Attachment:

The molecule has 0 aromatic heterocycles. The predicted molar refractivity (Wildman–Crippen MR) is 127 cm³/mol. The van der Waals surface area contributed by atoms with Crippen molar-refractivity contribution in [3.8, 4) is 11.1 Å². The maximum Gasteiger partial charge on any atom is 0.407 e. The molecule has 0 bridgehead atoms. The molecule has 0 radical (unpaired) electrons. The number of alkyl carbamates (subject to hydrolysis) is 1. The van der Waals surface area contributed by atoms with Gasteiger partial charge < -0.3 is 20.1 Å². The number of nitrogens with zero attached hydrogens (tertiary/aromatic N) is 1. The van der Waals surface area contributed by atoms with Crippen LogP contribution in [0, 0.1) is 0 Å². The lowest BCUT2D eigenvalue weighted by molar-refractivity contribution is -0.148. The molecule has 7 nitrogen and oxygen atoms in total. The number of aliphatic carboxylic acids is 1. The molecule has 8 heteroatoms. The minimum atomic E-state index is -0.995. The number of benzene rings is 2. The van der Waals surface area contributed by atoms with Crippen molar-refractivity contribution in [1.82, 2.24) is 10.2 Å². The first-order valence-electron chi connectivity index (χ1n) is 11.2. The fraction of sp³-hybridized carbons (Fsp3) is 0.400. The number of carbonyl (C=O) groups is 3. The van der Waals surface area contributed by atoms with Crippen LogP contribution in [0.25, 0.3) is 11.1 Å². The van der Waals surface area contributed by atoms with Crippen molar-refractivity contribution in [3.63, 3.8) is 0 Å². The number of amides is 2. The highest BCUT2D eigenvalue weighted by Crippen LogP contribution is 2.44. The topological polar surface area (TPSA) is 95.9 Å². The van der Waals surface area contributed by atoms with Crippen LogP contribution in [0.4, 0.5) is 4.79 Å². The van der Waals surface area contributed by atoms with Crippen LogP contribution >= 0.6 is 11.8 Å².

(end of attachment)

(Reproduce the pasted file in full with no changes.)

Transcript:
The molecule has 0 aromatic heterocycles. The predicted molar refractivity (Wildman–Crippen MR) is 127 cm³/mol. The van der Waals surface area contributed by atoms with Crippen molar-refractivity contribution in [3.8, 4) is 11.1 Å². The maximum Gasteiger partial charge on any atom is 0.407 e. The molecule has 0 bridgehead atoms. The molecule has 0 radical (unpaired) electrons. The number of alkyl carbamates (subject to hydrolysis) is 1. The van der Waals surface area contributed by atoms with Gasteiger partial charge < -0.3 is 20.1 Å². The number of nitrogens with zero attached hydrogens (tertiary/aromatic N) is 1. The van der Waals surface area contributed by atoms with Crippen LogP contribution in [0, 0.1) is 0 Å². The lowest BCUT2D eigenvalue weighted by molar-refractivity contribution is -0.148. The molecule has 7 nitrogen and oxygen atoms in total. The number of aliphatic carboxylic acids is 1. The molecule has 8 heteroatoms. The minimum atomic E-state index is -0.995. The number of benzene rings is 2. The van der Waals surface area contributed by atoms with Crippen molar-refractivity contribution in [1.82, 2.24) is 10.2 Å². The first-order valence-electron chi connectivity index (χ1n) is 11.2. The fraction of sp³-hybridized carbons (Fsp3) is 0.400. The number of carbonyl (C=O) groups is 3. The van der Waals surface area contributed by atoms with Crippen LogP contribution in [0.25, 0.3) is 11.1 Å². The van der Waals surface area contributed by atoms with Crippen molar-refractivity contribution in [3.63, 3.8) is 0 Å². The number of amides is 2. The highest BCUT2D eigenvalue weighted by Crippen LogP contribution is 2.44. The topological polar surface area (TPSA) is 95.9 Å². The van der Waals surface area contributed by atoms with Crippen LogP contribution in [0.4, 0.5) is 4.79 Å². The van der Waals surface area contributed by atoms with Crippen LogP contribution >= 0.6 is 11.8 Å².